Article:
Science and Tech5 Uses for the Astonishing Power of 2D MaterialsScience and Tech - RSS 2.0
Be sure to check out part 2 of this 5-part series: "5 Reasons Drones Will Soon Be Everywhere," and check back next week for part 4!
Graphite is, so far as we can tell in our daily lives, not the sturdiest stuff. That's precisely why it's useful for writing and used as the "lead" in pencils, after all. A little pressure, and it crumbles. So if you were to peel away a single layer of graphite, a sheet of interlocking hexagons of carbon a single atom thick... Intuitively, what properties would you expect it to have?
You probably wouldn't expect it to be strong. You almost certainly wouldn't expect it to be stronger than steel, much less many times stronger than steel. It definitely doesn't sound like a good candidate for the strongest material known to man.
But as it turns out, it is. It's called graphene, the first in a growing category of what are called 2D materials.
Some elements can exist in multiple forms, called allotropes - different ways of arranging atoms of an element that can result in very different properties. The same carbon atoms can be graphite or diamond, depending on how they're arranged. As it turns out, when you put elements like carbon, silicon, tin, and others in crystalline patterns only one atom thick, their properties become very different indeed. They're not literally two-dimensional, but they're about as close as you can get. A graphene sheet is about 0.345 nanometers thick, or a bit more than one-third of one-billionth of a meter.
Graphene's existence has been known for some time, but it was not until 2004 that it was first successfully isolated from graphite by Professors Kostya Novoselov and Andre Geim at the University of Manchester. It's now being joined by a growing host of other 2D materials including silicene (2D silicon), phosphorene, (phosphorus,) stanene (tin,) and more.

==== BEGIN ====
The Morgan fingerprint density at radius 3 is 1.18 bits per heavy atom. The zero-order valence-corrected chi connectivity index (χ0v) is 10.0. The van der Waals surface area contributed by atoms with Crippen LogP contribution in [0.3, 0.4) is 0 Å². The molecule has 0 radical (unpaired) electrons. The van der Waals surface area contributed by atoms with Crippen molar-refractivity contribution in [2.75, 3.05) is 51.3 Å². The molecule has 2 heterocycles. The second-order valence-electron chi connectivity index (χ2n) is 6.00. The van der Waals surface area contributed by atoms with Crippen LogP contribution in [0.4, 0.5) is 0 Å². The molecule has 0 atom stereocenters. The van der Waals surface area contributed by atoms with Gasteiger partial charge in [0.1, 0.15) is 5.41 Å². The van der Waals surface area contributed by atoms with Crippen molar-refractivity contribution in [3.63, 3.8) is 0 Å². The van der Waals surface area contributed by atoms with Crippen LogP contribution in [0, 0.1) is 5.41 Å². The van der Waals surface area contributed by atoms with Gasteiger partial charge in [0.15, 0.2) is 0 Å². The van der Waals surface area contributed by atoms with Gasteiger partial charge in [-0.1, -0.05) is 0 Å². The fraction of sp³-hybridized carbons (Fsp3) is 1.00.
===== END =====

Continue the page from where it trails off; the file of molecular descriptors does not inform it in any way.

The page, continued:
Some, like graphene, have truly extraordinary properties. Tensile strength 200 times greater than steel combined with high flexibility, astonishingly high conductivity, tremendous energy storage capacity, and more. They have the potential to immensely advance everything from construction materials to electronics to energy to medicine.
Computers more powerful than anything made from today's materials ever could. Powerful new treatments for cancer. Direct connections between machines and the human mind. Cell phones and tablets you can roll up like paper. Tennis rackets of terrifying speed and power. Unbelievably cool and efficient electrical wires. Electric cars you can recharge as quickly as you fill a gas tank today. Sophisticated electronics small and flexible enough to be built into your clothes. Sturdier, safer, more fuel-efficient vehicles. Nigh-unstoppable cyborg supermen. Sadly, I'm pretty sure jokes about how demanding Crysis is are well past their sell-by date at this point, or I'd throw that in too.
It's early days yet, so discussion of uses for graphene and other 2D materials is still long on speculation and short on practical experience. And creating these materials is still a very difficult and expensive process, though it's getting easier. Some scientific predictions about the expected properties of newer 2D materials, like stanene's status as the world's most conductive material, have not yet been proven empirically. So we don't know just what's possible with 2D materials yet.
But there's a hell of a lot that might be. Here are five ways that graphene and other 2D materials can be put to astonishing use.